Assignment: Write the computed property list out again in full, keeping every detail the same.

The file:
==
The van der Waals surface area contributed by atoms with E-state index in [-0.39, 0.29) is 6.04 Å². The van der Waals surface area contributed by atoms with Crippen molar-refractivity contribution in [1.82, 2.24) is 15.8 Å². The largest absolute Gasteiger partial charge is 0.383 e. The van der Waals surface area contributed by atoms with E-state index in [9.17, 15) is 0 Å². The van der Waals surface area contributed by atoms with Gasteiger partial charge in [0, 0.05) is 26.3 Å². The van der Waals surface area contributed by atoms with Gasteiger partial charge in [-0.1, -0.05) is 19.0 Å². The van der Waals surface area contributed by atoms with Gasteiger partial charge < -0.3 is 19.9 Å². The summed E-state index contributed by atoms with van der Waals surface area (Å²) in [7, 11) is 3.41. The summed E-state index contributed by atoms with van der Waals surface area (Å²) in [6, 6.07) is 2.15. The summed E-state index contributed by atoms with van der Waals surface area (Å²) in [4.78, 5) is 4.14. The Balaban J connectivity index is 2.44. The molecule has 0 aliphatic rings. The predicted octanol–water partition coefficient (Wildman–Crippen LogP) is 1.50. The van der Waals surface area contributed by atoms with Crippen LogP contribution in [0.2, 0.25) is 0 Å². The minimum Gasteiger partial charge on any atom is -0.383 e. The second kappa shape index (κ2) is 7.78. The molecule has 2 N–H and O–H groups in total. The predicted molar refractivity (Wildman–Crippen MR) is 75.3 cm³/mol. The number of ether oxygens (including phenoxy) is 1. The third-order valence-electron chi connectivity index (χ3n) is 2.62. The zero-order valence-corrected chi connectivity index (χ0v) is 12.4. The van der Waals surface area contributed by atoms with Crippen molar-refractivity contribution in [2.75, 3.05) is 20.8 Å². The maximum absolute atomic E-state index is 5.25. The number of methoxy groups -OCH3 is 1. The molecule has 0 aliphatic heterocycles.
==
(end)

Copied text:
The van der Waals surface area contributed by atoms with E-state index in [-0.39, 0.29) is 6.04 Å². The van der Waals surface area contributed by atoms with Crippen molar-refractivity contribution in [1.82, 2.24) is 15.8 Å². The largest absolute Gasteiger partial charge is 0.383 e. The van der Waals surface area contributed by atoms with E-state index in [9.17, 15) is 0 Å². The van der Waals surface area contributed by atoms with Gasteiger partial charge in [0, 0.05) is 26.3 Å². The van der Waals surface area contributed by atoms with Gasteiger partial charge in [-0.1, -0.05) is 19.0 Å². The van der Waals surface area contributed by atoms with Gasteiger partial charge < -0.3 is 19.9 Å². The summed E-state index contributed by atoms with van der Waals surface area (Å²) in [7, 11) is 3.41. The summed E-state index contributed by atoms with van der Waals surface area (Å²) in [6, 6.07) is 2.15. The summed E-state index contributed by atoms with van der Waals surface area (Å²) in [4.78, 5) is 4.14. The Balaban J connectivity index is 2.44. The molecule has 0 aliphatic rings. The predicted octanol–water partition coefficient (Wildman–Crippen LogP) is 1.50. The van der Waals surface area contributed by atoms with Crippen LogP contribution in [0.2, 0.25) is 0 Å². The minimum Gasteiger partial charge on any atom is -0.383 e. The second kappa shape index (κ2) is 7.78. The molecule has 2 N–H and O–H groups in total. The predicted molar refractivity (Wildman–Crippen MR) is 75.3 cm³/mol. The number of ether oxygens (including phenoxy) is 1. The third-order valence-electron chi connectivity index (χ3n) is 2.62. The zero-order valence-corrected chi connectivity index (χ0v) is 12.4. The van der Waals surface area contributed by atoms with Crippen molar-refractivity contribution in [2.75, 3.05) is 20.8 Å². The maximum absolute atomic E-state index is 5.25. The number of methoxy groups -OCH3 is 1. The molecule has 0 aliphatic heterocycles.